Last year, to challenge the use of gene patents, Mihaela Pertea and I developed our own (free) software that anyone can use to detect mutations in the BRCA1 and BRCA2 genes. The sequences of those genes, which have been patented by Myriad Genetics, are associated with breast and ovarian cancer. We think it’s wrong to restrict access to potentially life-saving information, particularly when that information comes from your own DNA.

How did coming to Harvard for your Ph.D. help prepare you for your career in bioinformatics?

Having a strong foundation in computer science allowed me to tackle problems that biological scientists couldn’t solve on their own. I tell all my students that if they want to work on the kinds of problems my group studies, they need a strong computational background.

What accomplishments are you most proud of since receiving your Ph.D.?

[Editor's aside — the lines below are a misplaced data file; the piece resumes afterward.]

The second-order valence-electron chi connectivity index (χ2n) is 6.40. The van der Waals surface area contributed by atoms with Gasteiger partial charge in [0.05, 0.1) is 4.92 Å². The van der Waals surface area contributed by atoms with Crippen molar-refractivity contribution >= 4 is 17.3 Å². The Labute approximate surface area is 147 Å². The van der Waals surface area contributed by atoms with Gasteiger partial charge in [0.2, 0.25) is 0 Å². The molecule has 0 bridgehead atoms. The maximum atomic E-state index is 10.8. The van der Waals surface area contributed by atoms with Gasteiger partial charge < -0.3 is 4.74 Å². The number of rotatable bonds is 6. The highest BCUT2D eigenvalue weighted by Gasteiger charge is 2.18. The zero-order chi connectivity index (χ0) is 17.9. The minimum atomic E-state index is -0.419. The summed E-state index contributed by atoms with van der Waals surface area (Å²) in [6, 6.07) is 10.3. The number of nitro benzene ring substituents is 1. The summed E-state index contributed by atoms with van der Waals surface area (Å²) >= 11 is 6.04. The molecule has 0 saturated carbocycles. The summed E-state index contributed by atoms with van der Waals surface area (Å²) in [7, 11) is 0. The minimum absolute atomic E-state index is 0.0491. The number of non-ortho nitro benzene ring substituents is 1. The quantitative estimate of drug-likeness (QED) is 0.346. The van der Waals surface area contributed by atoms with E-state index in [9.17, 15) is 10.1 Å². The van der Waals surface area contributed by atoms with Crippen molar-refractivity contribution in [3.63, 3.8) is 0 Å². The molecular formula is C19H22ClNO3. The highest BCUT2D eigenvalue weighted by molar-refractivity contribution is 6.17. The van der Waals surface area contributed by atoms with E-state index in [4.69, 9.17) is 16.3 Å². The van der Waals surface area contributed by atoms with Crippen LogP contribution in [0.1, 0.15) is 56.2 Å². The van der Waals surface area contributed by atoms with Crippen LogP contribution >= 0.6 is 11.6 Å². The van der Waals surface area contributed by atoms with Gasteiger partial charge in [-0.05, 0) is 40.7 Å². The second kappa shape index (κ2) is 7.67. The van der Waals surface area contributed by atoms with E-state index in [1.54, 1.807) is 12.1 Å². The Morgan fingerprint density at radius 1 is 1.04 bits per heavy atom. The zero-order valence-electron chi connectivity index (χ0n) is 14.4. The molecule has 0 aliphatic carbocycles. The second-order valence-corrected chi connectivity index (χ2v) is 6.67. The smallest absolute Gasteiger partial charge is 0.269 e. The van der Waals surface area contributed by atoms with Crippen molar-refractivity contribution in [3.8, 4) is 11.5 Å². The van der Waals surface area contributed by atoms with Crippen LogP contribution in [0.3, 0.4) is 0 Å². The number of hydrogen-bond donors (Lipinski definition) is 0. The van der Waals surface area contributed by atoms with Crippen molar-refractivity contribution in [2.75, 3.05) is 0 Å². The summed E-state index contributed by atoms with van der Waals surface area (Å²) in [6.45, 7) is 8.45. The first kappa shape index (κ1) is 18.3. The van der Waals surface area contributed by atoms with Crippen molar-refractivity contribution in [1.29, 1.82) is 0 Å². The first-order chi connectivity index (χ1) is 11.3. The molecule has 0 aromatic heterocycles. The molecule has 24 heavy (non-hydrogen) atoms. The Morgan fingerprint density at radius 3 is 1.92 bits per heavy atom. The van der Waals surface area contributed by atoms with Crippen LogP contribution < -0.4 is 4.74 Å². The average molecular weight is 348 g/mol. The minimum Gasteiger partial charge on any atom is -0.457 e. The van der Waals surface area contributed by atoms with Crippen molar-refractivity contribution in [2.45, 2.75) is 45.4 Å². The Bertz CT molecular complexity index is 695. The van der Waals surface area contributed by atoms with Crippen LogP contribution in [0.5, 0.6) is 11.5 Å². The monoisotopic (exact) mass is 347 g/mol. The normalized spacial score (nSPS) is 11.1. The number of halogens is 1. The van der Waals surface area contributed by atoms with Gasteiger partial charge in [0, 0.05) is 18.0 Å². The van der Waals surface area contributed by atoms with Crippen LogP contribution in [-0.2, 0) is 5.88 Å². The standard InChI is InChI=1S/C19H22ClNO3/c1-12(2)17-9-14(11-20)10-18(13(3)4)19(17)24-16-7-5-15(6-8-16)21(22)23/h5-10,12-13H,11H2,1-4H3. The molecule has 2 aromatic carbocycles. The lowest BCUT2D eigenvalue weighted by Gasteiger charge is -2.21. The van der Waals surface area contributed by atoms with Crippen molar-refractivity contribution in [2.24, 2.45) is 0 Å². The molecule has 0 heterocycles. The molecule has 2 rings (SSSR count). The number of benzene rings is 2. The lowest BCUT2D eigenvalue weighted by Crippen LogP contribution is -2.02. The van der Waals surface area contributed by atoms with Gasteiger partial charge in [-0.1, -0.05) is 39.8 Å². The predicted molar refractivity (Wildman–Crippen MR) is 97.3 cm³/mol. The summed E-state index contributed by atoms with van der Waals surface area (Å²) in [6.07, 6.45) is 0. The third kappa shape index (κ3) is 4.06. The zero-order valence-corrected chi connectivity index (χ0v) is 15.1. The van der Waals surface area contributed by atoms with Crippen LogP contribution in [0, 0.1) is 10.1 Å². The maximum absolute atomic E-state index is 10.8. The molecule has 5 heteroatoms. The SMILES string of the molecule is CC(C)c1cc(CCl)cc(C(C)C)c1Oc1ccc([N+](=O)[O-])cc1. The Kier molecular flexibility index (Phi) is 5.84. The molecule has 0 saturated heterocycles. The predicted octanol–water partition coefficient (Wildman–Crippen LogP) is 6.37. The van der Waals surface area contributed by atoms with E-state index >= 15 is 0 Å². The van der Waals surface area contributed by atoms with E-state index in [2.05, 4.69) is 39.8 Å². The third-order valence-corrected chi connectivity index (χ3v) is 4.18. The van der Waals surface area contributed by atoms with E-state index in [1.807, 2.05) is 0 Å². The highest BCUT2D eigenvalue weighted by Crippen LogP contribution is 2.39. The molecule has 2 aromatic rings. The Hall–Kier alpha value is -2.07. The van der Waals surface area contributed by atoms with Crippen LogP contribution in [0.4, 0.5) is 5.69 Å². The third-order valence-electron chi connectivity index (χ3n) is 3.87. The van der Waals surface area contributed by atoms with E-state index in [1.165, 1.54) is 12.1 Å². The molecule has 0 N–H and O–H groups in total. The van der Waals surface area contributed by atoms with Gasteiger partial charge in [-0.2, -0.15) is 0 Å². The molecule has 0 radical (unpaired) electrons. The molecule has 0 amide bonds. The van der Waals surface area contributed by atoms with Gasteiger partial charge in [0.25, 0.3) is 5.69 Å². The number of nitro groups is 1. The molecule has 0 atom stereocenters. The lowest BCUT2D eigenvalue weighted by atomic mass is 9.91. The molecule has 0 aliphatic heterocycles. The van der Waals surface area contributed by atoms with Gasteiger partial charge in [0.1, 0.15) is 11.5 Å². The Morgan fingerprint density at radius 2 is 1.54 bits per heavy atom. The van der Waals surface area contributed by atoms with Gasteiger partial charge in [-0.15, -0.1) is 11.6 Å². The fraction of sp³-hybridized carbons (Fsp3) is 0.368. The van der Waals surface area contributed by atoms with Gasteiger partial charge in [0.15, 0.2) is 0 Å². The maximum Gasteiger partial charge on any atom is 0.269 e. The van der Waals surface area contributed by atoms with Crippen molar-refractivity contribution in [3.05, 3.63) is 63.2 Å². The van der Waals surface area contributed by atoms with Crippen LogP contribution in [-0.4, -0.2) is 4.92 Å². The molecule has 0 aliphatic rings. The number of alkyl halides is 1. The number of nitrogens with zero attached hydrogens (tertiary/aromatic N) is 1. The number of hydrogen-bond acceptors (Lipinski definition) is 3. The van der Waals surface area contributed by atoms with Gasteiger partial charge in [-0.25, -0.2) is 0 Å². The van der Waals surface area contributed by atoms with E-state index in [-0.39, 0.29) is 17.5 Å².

Starting the influenza genome project with David Lipman (the director of NCBI, the home of GenBank) is one of them. The genome of the flu virus had not been studied on a large scale until we took this on. Within a year we had sequenced over 100 genomes, a number that grew to over 5,000 a few years later. It’s still going on today.

Another technical accomplishment is my group’s development of a computer program called Glimmer, which finds genes in bacteria. Glimmer has been adopted by many scientists around the globe and has been used to identify millions of bacterial and viral genes since we first released it in 1998.

I’m also proud of the work we did helping to track down the source of the anthrax used in the 2001 attacks—work that we had to keep secret for years, until we finally published it earlier this year.